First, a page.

In his first official practice round at Augusta National, Graham DeLaet got in a great cram session, playing 18 holes alongside Mike Weir.
As they walked off the first tee, Weir opened his book of course knowledge to his fellow Canadian, telling him to ask him about anything and everything.
For the next four hours, the two talked about the humps and bumps and hills and swales of the famed course, with DeLaet trying to drink in as much information as he could ahead of Thursday's opening round.
"It was nice to have Mike kind of showing me around," said DeLaet. "He was giving me guidance on a few things that other players had given him, guys like Jack (Nicklaus) and Freddy (Couples) and stuff along the way. That's one of the cool things out here that guys kind of pass things along. You go to a regular tournament and guys kind of keep things secretive. But for whatever reason, out here you just kind of pass the torch along. Any time I asked, he was more than happy to point out a few things along the way I wouldn't have known about."
And few people know the course better than Mike Weir, who is making his 15th start here this week. However, the 2003 champion cautioned DeLaet that many of his references were specific for his game, not the long-bombing power style that the Weyburn, Sask., native plays.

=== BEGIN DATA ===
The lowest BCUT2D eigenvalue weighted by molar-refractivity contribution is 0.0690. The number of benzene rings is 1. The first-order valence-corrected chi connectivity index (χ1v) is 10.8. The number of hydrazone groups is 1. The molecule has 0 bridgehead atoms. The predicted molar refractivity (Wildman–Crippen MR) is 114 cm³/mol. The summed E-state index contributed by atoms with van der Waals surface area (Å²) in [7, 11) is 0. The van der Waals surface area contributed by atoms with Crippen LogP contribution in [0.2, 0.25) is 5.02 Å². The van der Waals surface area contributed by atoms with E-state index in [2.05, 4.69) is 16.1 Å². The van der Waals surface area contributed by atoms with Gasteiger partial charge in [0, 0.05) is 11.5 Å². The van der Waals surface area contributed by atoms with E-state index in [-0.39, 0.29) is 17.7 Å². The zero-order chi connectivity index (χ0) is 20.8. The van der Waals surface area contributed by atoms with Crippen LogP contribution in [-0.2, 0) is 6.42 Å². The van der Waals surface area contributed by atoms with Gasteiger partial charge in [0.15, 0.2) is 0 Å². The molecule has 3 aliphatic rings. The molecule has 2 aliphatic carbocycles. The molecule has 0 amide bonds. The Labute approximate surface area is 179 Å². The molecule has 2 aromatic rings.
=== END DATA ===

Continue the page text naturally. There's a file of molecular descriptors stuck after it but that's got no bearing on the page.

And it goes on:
"I wasn't overloading him because our games are so different," said Weir, who thrilled fans by jarring in his tee shot on the 16th hole during the round. "He has more power, hitting shorter irons into greens, while I'm probably playing more for position. He can be more aggressive. I told him to be mindful of that. I'm telling him out how I play it because I'm back there hitting a four-iron."
For DeLaet, the chance to play at Augusta National with Weir was more than an exercise in local knowledge, it was also the chance to play with one of his golfing idols. In 2007, when he teed it up in the Canadian Open for the first time, DeLaet managed to get his picture taken with the lefthanded star. It's a picture he keeps hanging on his wall at home to this day.
"He was the guy I looked to when I was a kid," admitted DeLaet. "Now I call him my friend. Going around here, the respect he gets from the crowd – and rightfully so – is pretty cool."
Now DeLaet has to take all the information and put it to use. His caddy, Julien Trudeau – who also raved about the details Weir passed on – said he and his boss will sit down and formulate a game plan for their opening round.
That game plan will also try to take into account the butterflies that will undoubtedly be in DeLaet's stomach when he gets set to start his first Masters.
"I know that I'm going to be nervous, I'm nervous at the Byron Nelson tournament," he stated. "I do have a couple of majors under my belt now which is going to help a little bit but I don't know exactly what I'm going to feel like on (the first tee) on Thursday but I'm looking forward to it."